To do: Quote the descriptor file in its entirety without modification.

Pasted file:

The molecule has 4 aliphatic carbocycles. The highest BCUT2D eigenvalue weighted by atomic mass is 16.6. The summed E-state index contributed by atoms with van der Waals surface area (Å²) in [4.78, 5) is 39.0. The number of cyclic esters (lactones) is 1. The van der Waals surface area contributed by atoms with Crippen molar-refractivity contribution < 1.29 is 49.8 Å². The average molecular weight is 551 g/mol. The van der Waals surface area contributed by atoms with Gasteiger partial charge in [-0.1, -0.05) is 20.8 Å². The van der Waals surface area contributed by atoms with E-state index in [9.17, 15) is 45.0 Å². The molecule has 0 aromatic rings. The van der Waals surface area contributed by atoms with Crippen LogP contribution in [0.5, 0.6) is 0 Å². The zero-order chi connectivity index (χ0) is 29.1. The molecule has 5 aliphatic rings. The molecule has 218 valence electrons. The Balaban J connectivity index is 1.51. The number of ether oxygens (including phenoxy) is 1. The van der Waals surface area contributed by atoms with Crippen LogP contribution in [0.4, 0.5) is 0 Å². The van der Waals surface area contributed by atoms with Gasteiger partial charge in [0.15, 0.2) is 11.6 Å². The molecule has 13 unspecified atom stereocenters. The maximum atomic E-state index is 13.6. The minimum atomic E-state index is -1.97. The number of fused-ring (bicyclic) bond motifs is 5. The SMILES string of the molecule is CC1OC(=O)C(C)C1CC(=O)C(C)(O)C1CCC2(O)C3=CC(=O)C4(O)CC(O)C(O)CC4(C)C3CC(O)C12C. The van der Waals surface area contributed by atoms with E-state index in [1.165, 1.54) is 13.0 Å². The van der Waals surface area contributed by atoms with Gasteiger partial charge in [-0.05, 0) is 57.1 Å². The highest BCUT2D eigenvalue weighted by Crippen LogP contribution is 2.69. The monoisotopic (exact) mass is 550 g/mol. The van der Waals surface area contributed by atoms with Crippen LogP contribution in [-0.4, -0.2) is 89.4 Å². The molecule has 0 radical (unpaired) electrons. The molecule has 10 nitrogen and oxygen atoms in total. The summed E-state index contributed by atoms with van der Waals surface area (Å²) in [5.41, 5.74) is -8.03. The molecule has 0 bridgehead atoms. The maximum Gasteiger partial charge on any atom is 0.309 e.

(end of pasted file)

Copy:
The molecule has 4 aliphatic carbocycles. The highest BCUT2D eigenvalue weighted by atomic mass is 16.6. The summed E-state index contributed by atoms with van der Waals surface area (Å²) in [4.78, 5) is 39.0. The number of cyclic esters (lactones) is 1. The van der Waals surface area contributed by atoms with Crippen molar-refractivity contribution < 1.29 is 49.8 Å². The average molecular weight is 551 g/mol. The van der Waals surface area contributed by atoms with Gasteiger partial charge in [-0.1, -0.05) is 20.8 Å². The van der Waals surface area contributed by atoms with E-state index in [9.17, 15) is 45.0 Å². The molecule has 0 aromatic rings. The van der Waals surface area contributed by atoms with Crippen LogP contribution in [0.5, 0.6) is 0 Å². The zero-order chi connectivity index (χ0) is 29.1. The molecule has 5 aliphatic rings. The molecule has 218 valence electrons. The Balaban J connectivity index is 1.51. The number of ether oxygens (including phenoxy) is 1. The van der Waals surface area contributed by atoms with Crippen LogP contribution in [0.4, 0.5) is 0 Å². The van der Waals surface area contributed by atoms with Gasteiger partial charge in [0.15, 0.2) is 11.6 Å². The molecule has 13 unspecified atom stereocenters. The maximum atomic E-state index is 13.6. The minimum atomic E-state index is -1.97. The number of fused-ring (bicyclic) bond motifs is 5. The SMILES string of the molecule is CC1OC(=O)C(C)C1CC(=O)C(C)(O)C1CCC2(O)C3=CC(=O)C4(O)CC(O)C(O)CC4(C)C3CC(O)C12C. The van der Waals surface area contributed by atoms with E-state index in [1.165, 1.54) is 13.0 Å². The van der Waals surface area contributed by atoms with Gasteiger partial charge in [-0.05, 0) is 57.1 Å². The highest BCUT2D eigenvalue weighted by Crippen LogP contribution is 2.69. The monoisotopic (exact) mass is 550 g/mol. The van der Waals surface area contributed by atoms with Crippen LogP contribution in [-0.4, -0.2) is 89.4 Å². The molecule has 0 radical (unpaired) electrons. The molecule has 10 nitrogen and oxygen atoms in total. The summed E-state index contributed by atoms with van der Waals surface area (Å²) in [5.41, 5.74) is -8.03. The molecule has 0 bridgehead atoms. The maximum Gasteiger partial charge on any atom is 0.309 e.